Thursday, December 26, 2013

Off the Shelf Archive~December

One of our Christmas pastimes this year was watching a few movies we picked up at the used book store. Among the usual uneven lot of hits and misses was a flick called The Raven, starring John Cusack, and it was a pretty terrible film, yet Cusack gave a rather endearing, if historically less-than-accurate portrayal of Poe, complete with pet racoon and raven, in the days shortly before his mysterious death, the explanation for which no one has so far discovered. (The one contrived for the film was definitely ingenious, if hardly believable.)

All this reminded me that I have not continued with my spotlight on that author very assiduously, so I have here

 on the Off The Shelf Page, the second selection in my Poe-a-thon, called,  Alone.

~ * ~

Below is last month's poem, exhumed for a final reading before being interred ("For the love of God, Montresor!") in the archival vaults: Spirits Of The Dead.

Spirits of the Dead

by Edgar Allen Poe

Thy soul shall find itself alone
'Mid dark thoughts of the grey tomb-stone;
Not one, of all the crowd, to pry
Into thine hour of secrecy.

Be silent in that solitude,
Which is not loneliness- for then
The spirits of the dead, who stood
In life before thee, are again
In death around thee, and their will
Shall overshadow thee; be still.

The night, though clear, shall frown,
And the stars shall not look down
From their high thrones in the Heaven
With light like hope to mortals given,
But their red orbs, without beam,
To thy weariness shall seem
As a burning and a fever
Which would cling to thee for ever.

Now are thoughts thou shalt not banish,
Now are visions ne'er to vanish;
From thy spirit shall they pass
No more, like dew-drop from the grass.

The breeze, the breath of God, is still,
And the mist upon the hill
Shadowy, shadowy, yet unbroken,
Is a symbol and a token.
How it hangs upon the trees,
A mystery of mysteries!

Image: Le Pont de Courbevoie, by Georges Seurat, crayon 1886
Public Domain, via


  1. First -- such a great pairing of the Seurat with the Poe. It says crayon--I guess some kind of charcoal--it's really a beautiful drawing--so cool to see him on a grayscale--and works so beautifully with the poem. I am not such a fan of Poe--really not knowledgeable at all except for the famous ones--and so it is very interesting to see this poem--I have to say it's a kind of a scary portrayal of death--I do not know if I'd want all those burning and unbanishable thoughts--and feels more like the deathly way some of us (I'm speaking of myself) lead our lives--That is itself a mystery of mysteries--why we do that--anyway, thanks--all interesting. K. PS- I have no clue what you mean by the racoon--I should look up. k.

    1. In the film, they gave Poe a very fat pet raccoon--it is apocryphal, I'm sure, but rather endearing. No one has a clue if Poe had any pets. afaik, though I am about to start a new bio of him and maybe will find out. I find the thoughts in this poem very comforting, 'in that solitude/which is not loneliness," for what is loved is never lost.

    2. I am not sure--there's definitely a comforting aspect--but I find the thought of the stars like a burning fever a little worrisome--but they won't look down so maybe he is describing the lifetime version. Also--and here my penchant for punctuation comes in and also my ignorance of Poe and how he breaks up lines--From thy spirit shall they pass/No more, like dew drops from the grass.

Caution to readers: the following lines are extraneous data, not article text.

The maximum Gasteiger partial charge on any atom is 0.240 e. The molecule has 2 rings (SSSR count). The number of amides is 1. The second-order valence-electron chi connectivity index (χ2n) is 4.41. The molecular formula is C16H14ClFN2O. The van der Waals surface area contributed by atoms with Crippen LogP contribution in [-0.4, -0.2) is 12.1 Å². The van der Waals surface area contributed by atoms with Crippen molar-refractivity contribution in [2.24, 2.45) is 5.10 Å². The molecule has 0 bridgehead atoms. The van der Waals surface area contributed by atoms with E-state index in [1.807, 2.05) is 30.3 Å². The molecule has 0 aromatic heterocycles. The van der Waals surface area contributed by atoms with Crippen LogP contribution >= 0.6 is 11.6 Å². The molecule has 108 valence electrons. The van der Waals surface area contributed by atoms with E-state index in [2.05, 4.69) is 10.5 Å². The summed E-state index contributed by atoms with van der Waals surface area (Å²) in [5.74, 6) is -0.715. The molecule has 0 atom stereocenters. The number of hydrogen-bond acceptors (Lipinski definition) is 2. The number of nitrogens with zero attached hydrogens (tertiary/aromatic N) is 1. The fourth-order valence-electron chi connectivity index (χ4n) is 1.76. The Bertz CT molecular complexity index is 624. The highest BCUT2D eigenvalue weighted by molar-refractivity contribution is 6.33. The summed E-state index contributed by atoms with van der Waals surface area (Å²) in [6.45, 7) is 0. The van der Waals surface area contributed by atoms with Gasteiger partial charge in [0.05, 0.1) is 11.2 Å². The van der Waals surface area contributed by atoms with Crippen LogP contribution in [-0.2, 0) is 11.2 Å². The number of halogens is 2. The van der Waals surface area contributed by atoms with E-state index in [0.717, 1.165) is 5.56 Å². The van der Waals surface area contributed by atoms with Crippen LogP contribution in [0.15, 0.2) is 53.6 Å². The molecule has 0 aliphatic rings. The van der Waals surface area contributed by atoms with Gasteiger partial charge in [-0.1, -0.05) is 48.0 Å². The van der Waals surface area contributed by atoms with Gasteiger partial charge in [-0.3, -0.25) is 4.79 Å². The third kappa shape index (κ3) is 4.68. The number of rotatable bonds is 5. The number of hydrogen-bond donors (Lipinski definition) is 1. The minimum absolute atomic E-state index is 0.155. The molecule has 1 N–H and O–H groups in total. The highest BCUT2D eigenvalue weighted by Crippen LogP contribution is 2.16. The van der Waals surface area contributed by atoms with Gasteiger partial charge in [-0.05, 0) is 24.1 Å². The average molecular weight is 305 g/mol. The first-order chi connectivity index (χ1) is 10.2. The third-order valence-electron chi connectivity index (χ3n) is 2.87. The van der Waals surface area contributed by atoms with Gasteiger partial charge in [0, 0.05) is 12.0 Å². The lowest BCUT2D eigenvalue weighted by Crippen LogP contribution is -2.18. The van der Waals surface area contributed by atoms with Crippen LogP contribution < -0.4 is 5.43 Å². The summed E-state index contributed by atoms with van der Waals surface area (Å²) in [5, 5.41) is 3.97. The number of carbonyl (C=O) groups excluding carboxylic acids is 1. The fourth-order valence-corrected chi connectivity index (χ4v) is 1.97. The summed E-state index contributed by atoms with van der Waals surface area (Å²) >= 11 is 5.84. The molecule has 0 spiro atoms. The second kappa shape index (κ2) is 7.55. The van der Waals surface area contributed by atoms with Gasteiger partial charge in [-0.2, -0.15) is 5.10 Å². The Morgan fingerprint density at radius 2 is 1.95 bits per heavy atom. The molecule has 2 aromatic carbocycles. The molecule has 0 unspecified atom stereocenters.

What I can't tell is whether this means that they (those thoughts you can't banish) will not trouble you more--that is probably right--like dew drops from the grass-- just evaporating--or whether they will never pass away from you and you'll be stuck with them forever. I think the comforting meaning is probably the right one--which is probably more in line with your thinking- Also he does have a period in there, so I probably just jumped unnecessarily into gloom--I would hate to have certain thoughts with me forever and ever -- but those would hardly be dew drops--

      I cede to a closer reading, in other words--k.

    3. Well, I agree the wording is quite convoluted, and also open to interpretation--in another poem, Poe uses the phrase 'the fever called living is ended at last...' so I think, like all writers, he may be recurring to a theme here with the red-orbed non-beams and fever being life, a life full of loss, poverty and grief that is a really only a delusional, sorry prelude to something much better, which is what the will of the spirits of the dead, urging him to be still, are trying to communicate--to let the illusions of this life go, and think of the spirits that love him and await him in a better place. (I also think punctuation would be good in the lines you quote, as they can be read either way, but like you I see them as separated by a dash or semi-colon or something, with No more' like his Nevermore, an exclamation appending the statement, not as one sentence continuing ie, 'they shall pass no more'.) But the ending I think expresses so well the idea that whatever we believe or feel, we can never know the 'mystery of mysteries."

      Thanks for your thoughts on this, k--appreciate the discussion. Hope you are getting a break from stress and work.

  2. I keep meaning to pick up The Raven, but I keep forgetting. Maybe that's for the best!

    1. It's worth a watch just for Cusack's performance but the plot is pretty flimsy and there's a lot of gratuitous and not very convincing gore.

  3. In fact, Poe had a pet cat named...Caterina. True!

    1. Ah! *bows to superior knowledge of the Poe historian* No poet can resist a pun, can they? (At least she wasn't named Chrysaios, or Ozymandia or something--the Victorians loved that classical shite.)


"We make out of the quarrel with others, rhetoric, out of the quarrel with ourselves, poetry." ~William Butler Yeats

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